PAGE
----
A bit of drama is good for a church's heart. I've read a few places that any good worship service should be dramatic, in one sense or another. Worship should tell a story--the story, if worship is good. And worship should tell this story in such a way that the events become present, after a manner, once more to those gathered. It's participatory theatre (or is it simply eucharistic?).
I believe scripture itself works a bit "eucharistically" or re-present-ationally. The latter stories of scripture retell or recapitulate the former.
So after weeks of retelling the Hebrew Bible's narrative of promise and purpose and another four weeks with that story enacted by the prophet Jonah, we told the story one more time (the final time? the ultimate time?) through a staged reading of John 18-19 on Good Friday.
I wasn't sure if the drama would get the enthusiastic participation telling the Good Friday story (= telling the promise & purpose story) would meet. But as our worship committee dove right in. One man built a rough-hewn, life-size cross out of cherry beams. Another woman dug through the dusty costumes in the church basement and her own sewing pile, while another collected various props. A contractor erected a beautiful empty door-frame. (Doors are very important in John's story!)
By rehearsal on Wednesday of Holy Week, our cast included nearly twenty people, ranging from their early seventies down to some girls in grade 3. We all were wrapped in bathrobes or old pillow cases. Some of us were comfortable with our lines. Some folks' hands and knees were shaking, nervous. As default director, I ran and jumped and shouted and waved my hands around, helping folks figure out when to enter, where to stand, or what my typo-ridden script was trying to communicate.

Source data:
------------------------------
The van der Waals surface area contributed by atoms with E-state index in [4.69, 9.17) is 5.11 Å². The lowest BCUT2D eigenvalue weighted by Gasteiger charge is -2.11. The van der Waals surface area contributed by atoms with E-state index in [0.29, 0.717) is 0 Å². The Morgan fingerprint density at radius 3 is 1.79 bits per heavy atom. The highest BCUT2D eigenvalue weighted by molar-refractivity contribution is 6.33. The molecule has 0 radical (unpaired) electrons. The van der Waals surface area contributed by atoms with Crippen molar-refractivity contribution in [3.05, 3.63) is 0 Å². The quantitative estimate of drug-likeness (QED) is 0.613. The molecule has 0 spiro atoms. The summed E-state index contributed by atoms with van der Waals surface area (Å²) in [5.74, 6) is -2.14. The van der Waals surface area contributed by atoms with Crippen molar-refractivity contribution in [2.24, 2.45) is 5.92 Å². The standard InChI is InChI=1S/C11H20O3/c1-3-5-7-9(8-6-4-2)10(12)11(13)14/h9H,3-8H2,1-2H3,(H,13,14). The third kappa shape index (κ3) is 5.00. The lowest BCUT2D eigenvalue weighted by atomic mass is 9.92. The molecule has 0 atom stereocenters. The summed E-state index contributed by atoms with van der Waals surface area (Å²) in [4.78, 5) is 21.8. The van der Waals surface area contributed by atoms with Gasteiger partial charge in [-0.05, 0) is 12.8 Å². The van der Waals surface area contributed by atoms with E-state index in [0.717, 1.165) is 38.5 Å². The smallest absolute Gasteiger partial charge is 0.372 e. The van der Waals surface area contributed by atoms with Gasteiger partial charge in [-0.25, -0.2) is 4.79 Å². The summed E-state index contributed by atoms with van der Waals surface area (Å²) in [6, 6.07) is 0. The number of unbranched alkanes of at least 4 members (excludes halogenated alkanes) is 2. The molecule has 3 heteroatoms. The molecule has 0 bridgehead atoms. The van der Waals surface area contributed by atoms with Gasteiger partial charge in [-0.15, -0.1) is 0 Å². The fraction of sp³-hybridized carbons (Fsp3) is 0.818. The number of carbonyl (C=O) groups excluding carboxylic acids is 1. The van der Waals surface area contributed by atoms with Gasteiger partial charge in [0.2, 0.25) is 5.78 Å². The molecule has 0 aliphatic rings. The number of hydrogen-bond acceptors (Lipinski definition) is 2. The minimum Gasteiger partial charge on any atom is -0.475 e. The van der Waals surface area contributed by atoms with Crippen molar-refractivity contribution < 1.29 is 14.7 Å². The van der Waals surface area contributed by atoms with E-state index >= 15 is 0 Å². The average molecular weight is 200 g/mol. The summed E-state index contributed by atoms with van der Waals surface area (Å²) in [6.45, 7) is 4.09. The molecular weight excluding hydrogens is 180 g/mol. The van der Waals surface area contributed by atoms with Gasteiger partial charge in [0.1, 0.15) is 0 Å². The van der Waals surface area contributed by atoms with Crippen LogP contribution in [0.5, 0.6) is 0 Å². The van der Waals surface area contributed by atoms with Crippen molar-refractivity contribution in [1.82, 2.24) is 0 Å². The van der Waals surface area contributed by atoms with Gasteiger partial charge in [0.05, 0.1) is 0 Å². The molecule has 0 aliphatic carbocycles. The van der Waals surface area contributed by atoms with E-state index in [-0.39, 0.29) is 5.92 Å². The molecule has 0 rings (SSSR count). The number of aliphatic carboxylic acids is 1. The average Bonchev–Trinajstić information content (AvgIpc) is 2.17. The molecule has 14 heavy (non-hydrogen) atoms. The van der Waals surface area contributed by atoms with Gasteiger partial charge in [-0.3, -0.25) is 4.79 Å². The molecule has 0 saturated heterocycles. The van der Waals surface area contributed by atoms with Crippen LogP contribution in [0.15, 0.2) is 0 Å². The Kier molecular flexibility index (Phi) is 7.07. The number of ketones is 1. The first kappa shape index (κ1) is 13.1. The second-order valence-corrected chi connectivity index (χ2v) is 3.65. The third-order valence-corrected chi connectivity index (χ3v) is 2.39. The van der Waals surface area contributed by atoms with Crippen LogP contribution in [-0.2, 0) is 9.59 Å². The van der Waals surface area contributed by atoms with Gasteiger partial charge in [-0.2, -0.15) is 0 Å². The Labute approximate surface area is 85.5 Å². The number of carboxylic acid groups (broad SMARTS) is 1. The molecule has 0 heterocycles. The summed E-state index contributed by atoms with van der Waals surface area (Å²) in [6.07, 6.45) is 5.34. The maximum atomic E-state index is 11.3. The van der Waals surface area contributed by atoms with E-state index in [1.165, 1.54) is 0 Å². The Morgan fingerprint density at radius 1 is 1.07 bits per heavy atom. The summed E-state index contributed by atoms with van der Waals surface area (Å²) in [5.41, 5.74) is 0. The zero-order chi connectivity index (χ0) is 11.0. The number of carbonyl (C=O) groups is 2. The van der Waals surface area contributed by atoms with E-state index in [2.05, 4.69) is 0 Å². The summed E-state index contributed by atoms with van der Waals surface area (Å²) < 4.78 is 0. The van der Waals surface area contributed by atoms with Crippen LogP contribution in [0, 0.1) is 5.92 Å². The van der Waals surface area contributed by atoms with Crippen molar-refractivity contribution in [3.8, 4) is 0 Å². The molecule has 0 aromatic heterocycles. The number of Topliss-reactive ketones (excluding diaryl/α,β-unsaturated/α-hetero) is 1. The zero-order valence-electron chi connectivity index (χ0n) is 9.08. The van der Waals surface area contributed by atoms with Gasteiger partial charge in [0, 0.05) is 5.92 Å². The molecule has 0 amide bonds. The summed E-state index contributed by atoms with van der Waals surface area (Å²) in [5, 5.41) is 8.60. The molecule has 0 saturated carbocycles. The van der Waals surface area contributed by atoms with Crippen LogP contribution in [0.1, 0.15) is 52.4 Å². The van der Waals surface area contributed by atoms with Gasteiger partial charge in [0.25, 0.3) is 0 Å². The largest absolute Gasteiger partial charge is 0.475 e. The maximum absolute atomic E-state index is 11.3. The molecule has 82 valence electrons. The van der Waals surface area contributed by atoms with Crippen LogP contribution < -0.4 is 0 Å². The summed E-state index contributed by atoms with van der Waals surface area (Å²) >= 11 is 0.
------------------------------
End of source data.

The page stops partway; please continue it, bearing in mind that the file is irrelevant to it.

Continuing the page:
The performance on Friday morning was beautiful and appropriately tragic. Jesus was betrayed by friends and buried with strangers.
Beginning on the third day, we'd tell stories of resurrection (John offers plenty!). But on Friday morning, we left Jesus lying in the tomb while we went off to family gatherings or fasts.
The Bible begins with a promise. God says, "I love you and I will be with you." Jesus came restating that promise in his own words: "God's kingdom is arriving" and "a time is coming and has now come when the true worshipers will worship the Father in spirit and truth."
Along with that promise, humanity received a purpose. We were to image God, to care for everything that had been created just as God did. We refused that task, in the Garden and ever since. Jesus called us back to that purpose: "Repent and believe the Good News" and "whoever drinks the water I give him will never thirst; indeed, the water I give him will become in a him a spring of water welling up to eternal life."
At Golgotha we rejected that promise, that purpose once more. But at Golgotha, Jesus accepted it for us all. I think it was Karl Barth who first got me thinking about how even while Jesus is God-with-us, Jesus is also us-with-God. Jesus is the perfect human, the first person to receive God's promise in complete joy and to cooperate wholly with God's purpose.
Jesus' obedience unto death, even death on a cross, gives us one concrete point in history to point to and say, "That's what working with God looks like." The cross surely shows us the extent of God's love for a lost and sin-sick humanity. It also shows what one person's love for God looks like when it is really true.
At our Good Friday service I didn't sermonize. We simply performed the story and sang a few songs. I trust that the Spirit-inspired story preaches much better than I do. I'm not sure what people took away from that morning. I trust though that God was at work there, speaking God's good promise to us and directing us out into mission.